Home' Technology Review : April 2005 Contents 10
From the Editor Jason Pontin
A . ., a Viking called Erik the Red dis-
covered two clement fjords that ran into the ice
mass of Greenland. On the lower slopes of the
fjords there were green pastures; above, dark for-
ests. It looked a little like Norway. Within a few
generations there were 5,000 Norse colonists living in Green-
land. They built a cathedral, traded walrus tusks for European
luxuries, and farmed cattle as they had at home.
But Greenland is not Nor way. It is desperately inhospitable.
Consider, for example, how the colonists raised cattle: they built
low barns in which they lived with their cows for nine months of
the year. Each cow was kept in its own tiny stall. The Viking cows
were dwar ves, just over four feet tall. During winter, they were
fed hay the colonists harvested during the short summer. After
bad harvests, the hay would run out. Then the colonists would
force the cows to eat seaweed, which made the cows sick. When
the ice melted in May, the cows were too weak to walk; they were
carried outside to eat the new grass.
It ended badly. The colonists cut down all their trees; the thin
soil eroded; the hay har vest shrank and with it the Vikings herds;
the Little Ice Age of the Middle Ages made the winters longer and
the seas impassable; one year the trading ships didn t show---and,
after 500 years, the Greenland Norse just vanished from history.
Jared Diamond, a professor of geography at the University of
California, Los Angeles, tells the story of the Greenland Norse in
Collapse: How Societies Choose to Fail or Succeed, published ear-
lier this year, and asks, Why did the colonists raise cattle at all?
His answer is depressing: because in Scandinavia, cows were
proof of wealth. Diamond s thesis, traced from Easter Island to
moder n Los Angeles, is that environmental strategies that work
for a society at one time and place may be maladapted when cir-
cumstances change. If people won t adopt new strategies, if their
environment is fragile and deteriorates, their society collapses.
Diamond is famous for an earlier book, Guns, Germs, and
Steel: The Fate of Human Societies, which won the Pulitzer Prize
by arguing that European civilization triumphed through geo-
graphical luck. Collapse has become a sensation, too. But at 575
pages, Collapse is long, life is short, and most commentators have
grappled not so much with the book itself as with shadows of the
book---in particular, with a simplistic summary Diamond pub-
lished in the New York Times on New Year s Day, 2005, titled
"The Ends of the World as We Know Them."
Environmentalists liked the summary and, therefore, Collapse,
because they thought it ser ved the cause; likening our own time to
the periods preceding previous historical collapses, Diamond de-
clared, "We can t continue to deplete our own resources as well as
those of much of the rest of the world." Conser vative commenta-
tors have been unifor mly hostile to what they think the book is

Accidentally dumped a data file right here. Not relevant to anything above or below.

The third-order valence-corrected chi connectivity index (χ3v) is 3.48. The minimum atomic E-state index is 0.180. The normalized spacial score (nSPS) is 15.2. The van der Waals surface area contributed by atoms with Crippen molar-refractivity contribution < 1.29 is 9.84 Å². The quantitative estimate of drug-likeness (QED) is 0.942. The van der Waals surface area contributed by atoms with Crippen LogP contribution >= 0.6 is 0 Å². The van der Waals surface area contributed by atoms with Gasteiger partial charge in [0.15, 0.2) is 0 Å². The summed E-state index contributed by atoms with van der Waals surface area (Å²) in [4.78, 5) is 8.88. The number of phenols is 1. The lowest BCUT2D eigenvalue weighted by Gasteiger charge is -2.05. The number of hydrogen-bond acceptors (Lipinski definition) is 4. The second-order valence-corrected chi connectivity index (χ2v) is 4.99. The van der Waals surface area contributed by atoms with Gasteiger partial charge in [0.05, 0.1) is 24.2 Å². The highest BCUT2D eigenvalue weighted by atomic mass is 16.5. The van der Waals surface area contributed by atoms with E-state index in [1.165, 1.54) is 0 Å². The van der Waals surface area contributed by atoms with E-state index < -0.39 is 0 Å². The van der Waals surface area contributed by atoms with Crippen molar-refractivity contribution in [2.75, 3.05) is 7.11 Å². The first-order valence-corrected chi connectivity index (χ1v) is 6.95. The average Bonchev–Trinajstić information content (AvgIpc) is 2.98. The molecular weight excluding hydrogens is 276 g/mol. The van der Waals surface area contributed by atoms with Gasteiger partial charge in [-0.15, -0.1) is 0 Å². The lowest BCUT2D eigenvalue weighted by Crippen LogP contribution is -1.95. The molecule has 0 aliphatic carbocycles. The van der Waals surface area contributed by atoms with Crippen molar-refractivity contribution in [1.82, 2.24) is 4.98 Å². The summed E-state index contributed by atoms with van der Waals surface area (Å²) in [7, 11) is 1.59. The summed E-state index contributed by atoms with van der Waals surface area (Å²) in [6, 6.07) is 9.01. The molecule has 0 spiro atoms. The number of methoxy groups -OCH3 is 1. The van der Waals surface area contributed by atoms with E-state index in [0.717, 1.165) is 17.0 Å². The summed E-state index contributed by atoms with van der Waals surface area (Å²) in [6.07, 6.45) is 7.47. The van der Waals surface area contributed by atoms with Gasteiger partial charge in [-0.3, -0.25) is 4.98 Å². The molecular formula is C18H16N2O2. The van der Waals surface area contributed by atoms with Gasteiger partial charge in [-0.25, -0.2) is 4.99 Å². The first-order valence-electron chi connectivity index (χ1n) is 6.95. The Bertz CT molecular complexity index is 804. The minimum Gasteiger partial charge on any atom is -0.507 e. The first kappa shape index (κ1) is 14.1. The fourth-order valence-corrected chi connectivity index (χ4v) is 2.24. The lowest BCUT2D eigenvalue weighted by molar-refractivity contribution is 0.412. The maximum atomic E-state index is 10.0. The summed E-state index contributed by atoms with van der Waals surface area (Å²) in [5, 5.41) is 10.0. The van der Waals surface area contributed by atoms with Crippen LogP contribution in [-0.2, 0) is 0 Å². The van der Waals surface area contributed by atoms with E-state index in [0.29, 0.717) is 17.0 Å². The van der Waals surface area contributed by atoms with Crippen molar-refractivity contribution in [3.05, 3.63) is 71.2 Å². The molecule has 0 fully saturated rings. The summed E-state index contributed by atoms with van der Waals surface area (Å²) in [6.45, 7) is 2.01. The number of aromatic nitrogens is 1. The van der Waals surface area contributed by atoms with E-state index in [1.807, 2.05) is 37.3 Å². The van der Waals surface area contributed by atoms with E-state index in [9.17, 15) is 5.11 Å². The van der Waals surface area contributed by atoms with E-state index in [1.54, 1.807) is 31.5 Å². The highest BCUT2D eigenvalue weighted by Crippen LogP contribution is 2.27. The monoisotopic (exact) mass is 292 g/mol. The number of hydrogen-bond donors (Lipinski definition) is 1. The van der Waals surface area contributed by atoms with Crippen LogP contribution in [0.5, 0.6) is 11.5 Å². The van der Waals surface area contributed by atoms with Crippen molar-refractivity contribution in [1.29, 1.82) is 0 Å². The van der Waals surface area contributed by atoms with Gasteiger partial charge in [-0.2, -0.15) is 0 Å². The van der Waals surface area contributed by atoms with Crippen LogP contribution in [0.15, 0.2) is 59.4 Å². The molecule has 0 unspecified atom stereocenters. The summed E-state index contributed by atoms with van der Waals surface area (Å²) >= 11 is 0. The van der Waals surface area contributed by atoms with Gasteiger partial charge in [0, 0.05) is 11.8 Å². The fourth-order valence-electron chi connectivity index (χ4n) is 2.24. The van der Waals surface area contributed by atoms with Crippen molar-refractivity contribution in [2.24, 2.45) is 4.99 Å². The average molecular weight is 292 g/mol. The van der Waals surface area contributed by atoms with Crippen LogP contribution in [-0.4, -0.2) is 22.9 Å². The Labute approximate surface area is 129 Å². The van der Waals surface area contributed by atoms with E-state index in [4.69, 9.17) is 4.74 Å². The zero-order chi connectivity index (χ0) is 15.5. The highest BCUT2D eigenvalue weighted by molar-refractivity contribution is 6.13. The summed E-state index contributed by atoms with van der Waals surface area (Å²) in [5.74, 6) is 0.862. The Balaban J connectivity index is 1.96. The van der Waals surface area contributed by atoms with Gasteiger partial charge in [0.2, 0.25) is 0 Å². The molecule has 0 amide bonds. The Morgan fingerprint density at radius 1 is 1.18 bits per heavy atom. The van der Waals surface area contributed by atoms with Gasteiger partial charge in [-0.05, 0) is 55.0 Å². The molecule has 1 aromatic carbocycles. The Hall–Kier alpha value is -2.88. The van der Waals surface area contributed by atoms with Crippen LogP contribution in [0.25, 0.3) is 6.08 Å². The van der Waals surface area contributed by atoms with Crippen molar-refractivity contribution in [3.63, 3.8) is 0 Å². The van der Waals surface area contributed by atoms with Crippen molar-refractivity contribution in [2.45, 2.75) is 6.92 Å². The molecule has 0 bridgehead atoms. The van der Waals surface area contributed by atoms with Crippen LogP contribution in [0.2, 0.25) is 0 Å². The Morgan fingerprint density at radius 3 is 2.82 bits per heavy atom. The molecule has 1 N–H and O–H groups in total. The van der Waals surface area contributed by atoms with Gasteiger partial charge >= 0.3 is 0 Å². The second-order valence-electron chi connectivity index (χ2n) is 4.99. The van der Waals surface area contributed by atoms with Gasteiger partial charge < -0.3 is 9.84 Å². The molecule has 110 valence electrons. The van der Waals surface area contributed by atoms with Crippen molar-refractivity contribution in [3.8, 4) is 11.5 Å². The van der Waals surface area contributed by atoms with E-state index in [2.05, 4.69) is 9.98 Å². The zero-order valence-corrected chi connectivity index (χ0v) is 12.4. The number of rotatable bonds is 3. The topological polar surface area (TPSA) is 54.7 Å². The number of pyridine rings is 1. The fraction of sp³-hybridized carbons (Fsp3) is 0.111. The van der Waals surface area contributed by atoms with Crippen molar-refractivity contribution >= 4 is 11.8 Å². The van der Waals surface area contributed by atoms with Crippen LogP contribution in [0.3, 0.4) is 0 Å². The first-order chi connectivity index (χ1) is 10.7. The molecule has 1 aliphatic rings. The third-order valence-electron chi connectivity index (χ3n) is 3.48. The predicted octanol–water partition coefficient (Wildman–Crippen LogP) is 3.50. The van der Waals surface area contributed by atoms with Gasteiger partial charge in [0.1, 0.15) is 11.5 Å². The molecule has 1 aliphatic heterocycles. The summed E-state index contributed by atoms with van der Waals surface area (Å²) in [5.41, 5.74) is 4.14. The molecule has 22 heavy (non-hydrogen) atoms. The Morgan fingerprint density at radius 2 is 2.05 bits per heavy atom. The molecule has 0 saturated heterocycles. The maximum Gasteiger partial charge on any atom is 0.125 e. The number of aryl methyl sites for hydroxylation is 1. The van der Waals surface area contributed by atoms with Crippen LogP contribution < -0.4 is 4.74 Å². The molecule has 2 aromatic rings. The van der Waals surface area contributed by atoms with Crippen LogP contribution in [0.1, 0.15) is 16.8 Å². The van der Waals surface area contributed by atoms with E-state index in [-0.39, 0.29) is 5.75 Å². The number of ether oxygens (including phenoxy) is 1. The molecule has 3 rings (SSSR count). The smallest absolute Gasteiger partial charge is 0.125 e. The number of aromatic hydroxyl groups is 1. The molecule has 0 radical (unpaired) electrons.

about; they complain that Diamond does not understand "the
tragedy of the commons"---that is, the phenomenon whereby
commonly shared resources are under valued and, very frequently,
r uined by those who use them. In short, Collapse has been drafted
into the battle between neo-Malthusians, who believe our eco-
nomic life is wickedly destr uctive and must be constrained by gov-
ernments, and Cornucopians, who think wealth can grow
inde nitely and who adore the unfettered power of markets.
This is a pity, because the book is more ingeniously argued
and profoundly researched than Diamond s summary of it sug-
gests. The book s prescriptions, for instance, are pragmatic; Dia-
mond understands that useful environmental regulation occurs
only after complex calculations of costs and bene ts. Collapse
also considers and dismisses the tragic commons by demonstrat-
ing that some resources cannot be owned. But about technology
itself, Diamond is less convincing.
In Collapse, Diamond describes himself as being a "cautious
optimist"; really, he is gloomy. He writes, "Our world society is
presently on a non-sustainable course." He dismisses technology s
ameliorative powers, writing, "All of our current problems are
unintended negative consequences of our existing technology."
But Diamond does not fully understand technology. The col-
lapse of the Greenland colonies was a technological failure: the
Norse did not adopt technologies within their grasp, like shing
or silviculture, to their new environment. In this, we are a little
like the Norse: oil companies now possess the technologies to
drill with limited environmental impact, but for a variety of rea-
sons are not required to do so (see "Wild Profits," p. 74). But more,
technology also lear ns and evolves. The Norse scarcely knew
how bad things were, and their technologies were very primitive.
We know more about our environment and our technologies are
more powerful. Perhaps Viking farming is not a very good meta-
phor for our environmental predicament.
The last chapter of Collapse is titled "The World as a Polder."
Diamond explains how the elds of the Netherlands, reclaimed
from the North Sea, have taught the Dutch that they share a com-
mon fate. Holland, he says, is a model for global sustainable de-
velopment. So it is. Communitarianism may be the necessary
condition of environmental action. But what Diamond does not
add is that the polders of the Netherlands were a technological
innovation. In this month s "Global Perspectives" package, we
explain how the Dutch engineered their country into existence
(see "The Netherlands," p. 51) and how they hope to sell new en-
vironmental technologies to a planet that needs them. The same
package describes how di erent nations are working on other
technologies that could save the world. We needn t collapse.
Write to me at firstname.lastname@example.org. ■
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